• Jeff

Black Skimmer

The oldest recorded Black Skimmer was at least 23 years, 1 month old when it was identified by its band in California in 2013. It had been banded in the same state in 1990.

A long-winged bird with stark black-and-white plumage, the Black Skimmer has a unique grace as it forages in flight. Skimmers feed by opening the bill and dropping the long, narrow lower mandible into the water, skimming along until they feel a fish. Then they relax the neck, quickly closing their jaws and whipping the fish out of the water. Because they feed by essentially by touch, they can even forage at night. The world’s three species of skimmers are the only birds on earth that feed in this manner.

Look for Black Skimmers on barrier islands and ocean beaches. Like terns, skimmers nest and rest in predictable spots, making them easy to locate by asking a local birder or angler. A spotting scope is useful to enjoy skimmers at a distance without disturbing their colonies. When foraging, skimmers often pay little attention to people, sometimes flying within a few feet of bathers and boats.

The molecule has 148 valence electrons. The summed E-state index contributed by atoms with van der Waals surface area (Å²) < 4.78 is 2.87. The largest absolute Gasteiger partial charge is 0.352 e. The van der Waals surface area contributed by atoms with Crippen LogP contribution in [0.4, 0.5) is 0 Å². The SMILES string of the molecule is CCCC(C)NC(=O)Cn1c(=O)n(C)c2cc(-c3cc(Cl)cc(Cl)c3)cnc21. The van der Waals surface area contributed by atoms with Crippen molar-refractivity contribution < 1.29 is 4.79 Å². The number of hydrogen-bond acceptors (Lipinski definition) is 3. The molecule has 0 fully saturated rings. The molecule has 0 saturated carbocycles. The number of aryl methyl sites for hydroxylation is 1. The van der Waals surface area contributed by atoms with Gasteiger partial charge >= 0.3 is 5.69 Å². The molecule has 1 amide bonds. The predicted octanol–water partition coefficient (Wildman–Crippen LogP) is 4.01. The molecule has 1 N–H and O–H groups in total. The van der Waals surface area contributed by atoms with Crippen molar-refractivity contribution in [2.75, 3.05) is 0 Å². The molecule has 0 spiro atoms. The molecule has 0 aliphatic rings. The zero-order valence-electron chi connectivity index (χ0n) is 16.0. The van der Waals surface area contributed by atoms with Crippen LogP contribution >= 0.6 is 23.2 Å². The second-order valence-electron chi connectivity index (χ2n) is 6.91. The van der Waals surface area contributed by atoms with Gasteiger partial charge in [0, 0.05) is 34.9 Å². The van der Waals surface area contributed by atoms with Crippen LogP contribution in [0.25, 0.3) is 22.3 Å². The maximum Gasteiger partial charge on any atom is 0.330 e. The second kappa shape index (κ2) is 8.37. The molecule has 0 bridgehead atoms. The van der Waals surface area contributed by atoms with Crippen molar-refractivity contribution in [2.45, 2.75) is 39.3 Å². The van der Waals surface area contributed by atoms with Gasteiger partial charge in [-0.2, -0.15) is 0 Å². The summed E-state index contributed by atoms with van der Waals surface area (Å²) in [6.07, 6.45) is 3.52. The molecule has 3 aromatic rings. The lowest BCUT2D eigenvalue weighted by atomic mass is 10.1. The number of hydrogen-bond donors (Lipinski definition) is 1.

The distinctive Black Skimmer has many folk names in North America, where it has been called scissor-bill, shearwater, seadog, flood gull, storm gull, razorbill, and cutwater.

Although the Black Skimmer is active throughout the day, it is largely crepuscular (active in the dawn and dusk) and even nocturnal. Its use of touch to catch fish lets it be successful in low light or darkness.


At hatching, the upper and lower bill of a young Black Skimmer are equal in length, but by fledging at 4 weeks, the lower mandible is already nearly a half-inch longer than the upper.

Black Skimmers lay eggs directly on sandy, shelly, or stony ground, usually on islands or remote beaches that have at least a little vegetation. Some nest in the higher parts of saltmarshes. They often nest near or among tern colonies, which (despite numerous squabbles) can provide benefits, as terns aggressively attack gulls and mammals that prey on eggs and chicks.


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Mates take turns scraping, using an exaggerated posture (with the neck, head, bill, and tail raised) to kick sand behind them with alternating foot strokes. They then rotate in their scrape to create a saucer-shaped depression, similar to the resting scrapes they use throughout the year. The depression takes only a few minutes to create, and the birds may make several scrapes before eggs are laid. Males do more scraping and make larger scrapes than females. The average scrape is 10 inches in diameter and 1 inch deep.


Pictures by Jeff, from my backyard and Peveto Beach area with my Canon SX70HS

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